Monday, February 26, 2024
Log in or create a new MyGrange account
Keyword / Search: 


Around The Grange
Apathy Not Allowed: New Grange Youth Legislative Program

By Grace Boatright, National Grange Legislative Director (National Grange Newswire 2/1/13)

  FEBRUARY 24, 2013 --

The National Grange Legislative Department already has several irons in the fire for 2013. Obviously, with the new Congress coming into town, I’ll spend quite a lot of time on the Hill getting to know the new legislators and their staff. I also plan to do quite a bit of fundraising in 2013 to help bring in some new money, which will also include writing a “fundraising guidebook” for the state and local Granges to use as well.

One of my top priorities for 2013 is to install a dedicated stream of communication between the National Grange and the state and local Granges. That includes writing more blogs, emails, newsletters and most of all- updating our Action Alert system. Grangers can’t advocate for themselves if they don’t know what’s going on, and it’s my job to see that they’re aware of what’s happening here in DC. Even more than that, I want to teach Grangers how to advocate for themselves and become involved members of their communities.

As part of my efforts to teach Grangers about advocacy, I’ve developed a program called Apathy Not Allowed that is aimed at teaching youth and young adults the vital importance of civic participation. Naturally, this includes teaching them the importance of voting, but I really want to show them how to influence public policy in other ways. Voter turnout for federal elections usually averages between 50 and 60% of eligible voters. I think that’s a horrible number and explains many of the problems we’re currently experiencing in this country. Democracy might be the best form of government, but it’s still government and we as citizens always need to be mindful of what our government is doing. Public apathy towards government, politics and public policy is how government oppression takes root and we can never allow that to happen.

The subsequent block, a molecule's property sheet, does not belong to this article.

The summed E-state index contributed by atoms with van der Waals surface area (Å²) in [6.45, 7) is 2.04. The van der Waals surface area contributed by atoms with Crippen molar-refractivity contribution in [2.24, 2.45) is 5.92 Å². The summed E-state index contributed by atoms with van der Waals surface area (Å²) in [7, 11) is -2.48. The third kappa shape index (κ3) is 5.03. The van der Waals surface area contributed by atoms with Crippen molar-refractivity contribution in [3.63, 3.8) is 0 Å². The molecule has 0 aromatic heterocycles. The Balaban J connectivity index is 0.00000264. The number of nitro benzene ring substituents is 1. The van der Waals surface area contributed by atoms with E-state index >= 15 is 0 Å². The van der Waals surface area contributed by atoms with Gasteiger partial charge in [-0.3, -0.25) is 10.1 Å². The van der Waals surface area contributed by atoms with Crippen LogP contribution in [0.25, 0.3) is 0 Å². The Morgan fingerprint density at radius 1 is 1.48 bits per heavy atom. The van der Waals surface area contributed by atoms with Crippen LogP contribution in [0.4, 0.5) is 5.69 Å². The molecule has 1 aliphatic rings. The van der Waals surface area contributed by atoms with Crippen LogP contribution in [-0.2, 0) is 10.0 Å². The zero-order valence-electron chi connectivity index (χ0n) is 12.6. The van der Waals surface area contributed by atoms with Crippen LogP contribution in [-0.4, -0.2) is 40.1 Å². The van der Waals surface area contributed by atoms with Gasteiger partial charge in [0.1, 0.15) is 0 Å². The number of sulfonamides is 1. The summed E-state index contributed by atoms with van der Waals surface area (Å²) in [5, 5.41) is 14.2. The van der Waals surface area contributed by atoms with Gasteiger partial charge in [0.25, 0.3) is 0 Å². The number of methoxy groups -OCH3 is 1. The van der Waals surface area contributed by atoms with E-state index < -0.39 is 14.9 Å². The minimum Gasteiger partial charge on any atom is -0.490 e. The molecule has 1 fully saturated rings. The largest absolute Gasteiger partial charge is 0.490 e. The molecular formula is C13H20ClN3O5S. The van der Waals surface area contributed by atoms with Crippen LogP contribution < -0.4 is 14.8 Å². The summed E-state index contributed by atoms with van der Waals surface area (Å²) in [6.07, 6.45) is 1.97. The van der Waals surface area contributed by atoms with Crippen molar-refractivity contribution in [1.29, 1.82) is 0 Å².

Similarly, I’ve also started to develop a new “mission” of sorts for the Grange: trying to get agricultural education back into our public schools. Currently, most public school curriculum is completely void of any and all agricultural education. We are raising a generation of kids who have no concept of where their food comes from or the methods by which it is grown. This has led to a general public that is easily swayed by anti-agricultural groups and the untruths they spread. Educating them at a young age, showing them all of the ways in which agriculture and rural America impacts their lives is the only way to ensure that our youth will come to value agriculture and possibly even choose farming or ranching as their careers one day.

However, this new mission isn’t simply a business decision, but represents a higher calling necessary to the sustainment of an efficient and abundant food supply. The world population has doubled since 1960 and is expected to double again by 2050. Meanwhile, the number of people employed in agriculture has been cut in half since 1946 and now less than 1% of the population can claim farming as their occupation. In other words, the demand for food is rising at an alarming rate, and our ability to meet that demand has fallen by just as much. This absolutely cannot continue if we expect to enjoy the same safe and competent food supply we do now. As a community-based, nonpartisan organization, the Grange has a unique opportunity to begin this campaign and change the future for generations to come and I want to get started on that change right away.

 Related Website Links
Clicking on these links will open the website in a new window

© 2024 The Connecticut State Grange. All Rights Reserved.